CHINO, Calif. — On a morning in mid-May, Anna “C.J.” Rugg, a 38-year-old transgender man who had tested positive for the coronavirus at the California Institution for Women, set his room in the medical isolation unit on fire.
“I made my room an inferno,” he told The Washington Post by JPay, the inmate emailing system, and “laid down on the floor and waited for the smoke to get me.”
Rugg had serious health issues and struggled with acceptance since coming out in prison as transgender, but it was the extra stresses of covid-19 measures that pushed him over the edge. “This lockdown is too much,” he wrote to Arlene Veronesi, a close friend and former cellmate. “I lost it. Don’t hate me.”
Even before the coronavirus pandemic, incarcerated individuals in California’s 35 state prisons faced poor mental health care. The situation is especially dire for the rapidly increasing number of female prisoners, who make up 4 percent of the state’s incarcerated population but 11 percent of suicides, according to 2016 figures. Seven women committed suicide between 2013 and 2016 at the California Institution for Women, a 1398-bed prison currently housing close to 1500 women; in 2018, a woman experiencing a psychotic episode waited hours for care, ripping out and swallowing her own eye before receiving treatment.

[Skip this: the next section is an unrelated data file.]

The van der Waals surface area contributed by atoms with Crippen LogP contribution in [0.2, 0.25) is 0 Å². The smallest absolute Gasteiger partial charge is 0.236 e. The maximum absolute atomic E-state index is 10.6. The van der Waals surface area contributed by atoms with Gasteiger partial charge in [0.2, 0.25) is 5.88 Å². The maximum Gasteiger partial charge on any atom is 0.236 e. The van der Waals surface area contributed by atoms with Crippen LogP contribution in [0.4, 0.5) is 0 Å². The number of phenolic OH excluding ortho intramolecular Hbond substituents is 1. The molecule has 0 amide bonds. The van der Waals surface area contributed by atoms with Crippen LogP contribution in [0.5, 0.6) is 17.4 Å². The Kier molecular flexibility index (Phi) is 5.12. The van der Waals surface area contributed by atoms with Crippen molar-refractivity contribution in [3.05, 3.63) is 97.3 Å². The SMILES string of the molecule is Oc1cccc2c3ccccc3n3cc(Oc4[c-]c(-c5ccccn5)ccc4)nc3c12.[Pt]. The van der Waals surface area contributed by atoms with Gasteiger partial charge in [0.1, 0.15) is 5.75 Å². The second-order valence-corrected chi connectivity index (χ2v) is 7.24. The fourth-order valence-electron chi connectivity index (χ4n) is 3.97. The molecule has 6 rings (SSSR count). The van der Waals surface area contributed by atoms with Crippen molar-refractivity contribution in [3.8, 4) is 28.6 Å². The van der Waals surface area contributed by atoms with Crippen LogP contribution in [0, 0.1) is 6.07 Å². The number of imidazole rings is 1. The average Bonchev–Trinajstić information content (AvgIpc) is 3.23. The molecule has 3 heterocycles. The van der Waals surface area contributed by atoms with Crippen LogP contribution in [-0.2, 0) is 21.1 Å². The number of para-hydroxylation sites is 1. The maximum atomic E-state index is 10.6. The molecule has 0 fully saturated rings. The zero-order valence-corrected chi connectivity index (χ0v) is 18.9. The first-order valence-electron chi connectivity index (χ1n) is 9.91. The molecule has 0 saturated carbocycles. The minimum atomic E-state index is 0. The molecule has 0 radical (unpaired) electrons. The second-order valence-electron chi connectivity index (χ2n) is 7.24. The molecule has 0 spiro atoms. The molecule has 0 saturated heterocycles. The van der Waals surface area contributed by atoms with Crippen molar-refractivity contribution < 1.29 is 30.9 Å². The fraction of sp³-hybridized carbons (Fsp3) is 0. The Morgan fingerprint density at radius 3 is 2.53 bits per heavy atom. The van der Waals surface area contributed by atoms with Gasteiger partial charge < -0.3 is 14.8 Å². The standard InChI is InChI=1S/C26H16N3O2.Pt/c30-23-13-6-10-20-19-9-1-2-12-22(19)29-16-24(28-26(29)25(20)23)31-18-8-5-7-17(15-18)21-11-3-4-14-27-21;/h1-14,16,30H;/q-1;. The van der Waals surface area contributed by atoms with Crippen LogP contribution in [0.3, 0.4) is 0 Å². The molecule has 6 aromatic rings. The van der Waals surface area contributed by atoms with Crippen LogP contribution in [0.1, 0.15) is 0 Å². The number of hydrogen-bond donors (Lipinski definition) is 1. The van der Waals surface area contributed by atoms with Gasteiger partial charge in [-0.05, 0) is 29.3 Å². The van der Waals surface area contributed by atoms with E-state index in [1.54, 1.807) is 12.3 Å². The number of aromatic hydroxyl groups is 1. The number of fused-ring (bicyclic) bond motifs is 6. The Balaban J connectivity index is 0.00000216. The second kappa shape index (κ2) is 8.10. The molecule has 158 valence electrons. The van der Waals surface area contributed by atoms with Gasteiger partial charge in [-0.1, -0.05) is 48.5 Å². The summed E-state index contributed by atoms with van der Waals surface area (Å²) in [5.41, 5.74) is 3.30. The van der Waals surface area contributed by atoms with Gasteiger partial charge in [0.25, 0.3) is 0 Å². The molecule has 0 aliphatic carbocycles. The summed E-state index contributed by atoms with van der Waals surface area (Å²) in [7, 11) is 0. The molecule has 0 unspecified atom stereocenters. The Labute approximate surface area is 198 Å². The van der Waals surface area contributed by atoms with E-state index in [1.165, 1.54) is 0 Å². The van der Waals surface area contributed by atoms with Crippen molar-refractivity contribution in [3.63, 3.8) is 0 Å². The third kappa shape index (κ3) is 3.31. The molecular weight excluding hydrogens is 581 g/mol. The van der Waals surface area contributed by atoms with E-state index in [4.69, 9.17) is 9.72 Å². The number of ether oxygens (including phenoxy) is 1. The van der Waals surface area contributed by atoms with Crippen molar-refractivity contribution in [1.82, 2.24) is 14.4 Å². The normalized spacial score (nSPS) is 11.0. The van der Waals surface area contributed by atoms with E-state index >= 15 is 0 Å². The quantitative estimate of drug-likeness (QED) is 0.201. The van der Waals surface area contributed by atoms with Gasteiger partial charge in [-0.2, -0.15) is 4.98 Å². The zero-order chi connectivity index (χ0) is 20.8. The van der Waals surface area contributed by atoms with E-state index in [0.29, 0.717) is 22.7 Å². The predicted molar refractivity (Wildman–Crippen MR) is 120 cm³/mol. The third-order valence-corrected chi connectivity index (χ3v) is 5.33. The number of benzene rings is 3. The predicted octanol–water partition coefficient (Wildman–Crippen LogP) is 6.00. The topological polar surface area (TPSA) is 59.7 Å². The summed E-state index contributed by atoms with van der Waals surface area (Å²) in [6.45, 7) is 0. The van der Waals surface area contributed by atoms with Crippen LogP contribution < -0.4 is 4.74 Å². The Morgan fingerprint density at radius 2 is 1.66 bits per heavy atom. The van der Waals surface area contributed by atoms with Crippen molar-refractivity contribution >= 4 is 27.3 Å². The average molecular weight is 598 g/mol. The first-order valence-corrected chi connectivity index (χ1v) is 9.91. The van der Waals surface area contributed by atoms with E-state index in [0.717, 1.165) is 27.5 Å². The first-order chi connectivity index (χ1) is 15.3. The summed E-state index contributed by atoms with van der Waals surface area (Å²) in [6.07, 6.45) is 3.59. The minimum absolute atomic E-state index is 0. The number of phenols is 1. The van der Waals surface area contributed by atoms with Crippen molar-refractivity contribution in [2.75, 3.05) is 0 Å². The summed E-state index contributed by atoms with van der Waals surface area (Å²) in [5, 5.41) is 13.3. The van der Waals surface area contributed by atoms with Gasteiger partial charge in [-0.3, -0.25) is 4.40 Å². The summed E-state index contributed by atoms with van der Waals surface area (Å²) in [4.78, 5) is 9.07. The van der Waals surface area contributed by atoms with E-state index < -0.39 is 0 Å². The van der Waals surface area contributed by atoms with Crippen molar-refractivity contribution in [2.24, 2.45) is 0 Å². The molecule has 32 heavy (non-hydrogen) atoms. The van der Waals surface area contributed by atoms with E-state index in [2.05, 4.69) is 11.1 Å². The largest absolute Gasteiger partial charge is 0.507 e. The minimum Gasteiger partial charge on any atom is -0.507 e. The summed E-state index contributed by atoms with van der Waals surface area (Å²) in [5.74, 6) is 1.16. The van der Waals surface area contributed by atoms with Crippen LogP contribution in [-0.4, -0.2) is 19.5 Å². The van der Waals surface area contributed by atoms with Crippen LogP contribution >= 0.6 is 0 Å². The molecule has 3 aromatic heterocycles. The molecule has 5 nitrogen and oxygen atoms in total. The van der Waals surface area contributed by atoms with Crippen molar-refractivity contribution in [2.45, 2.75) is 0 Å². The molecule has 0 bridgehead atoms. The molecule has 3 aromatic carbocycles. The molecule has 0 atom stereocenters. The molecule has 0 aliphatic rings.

Multiple state audits of the prison have found slow response rates to mental health incidents as a major factor in suicides. A class-action lawsuit filed in 1990, on behalf of all of California’s incarcerated individuals receiving mental health services, is ongoing.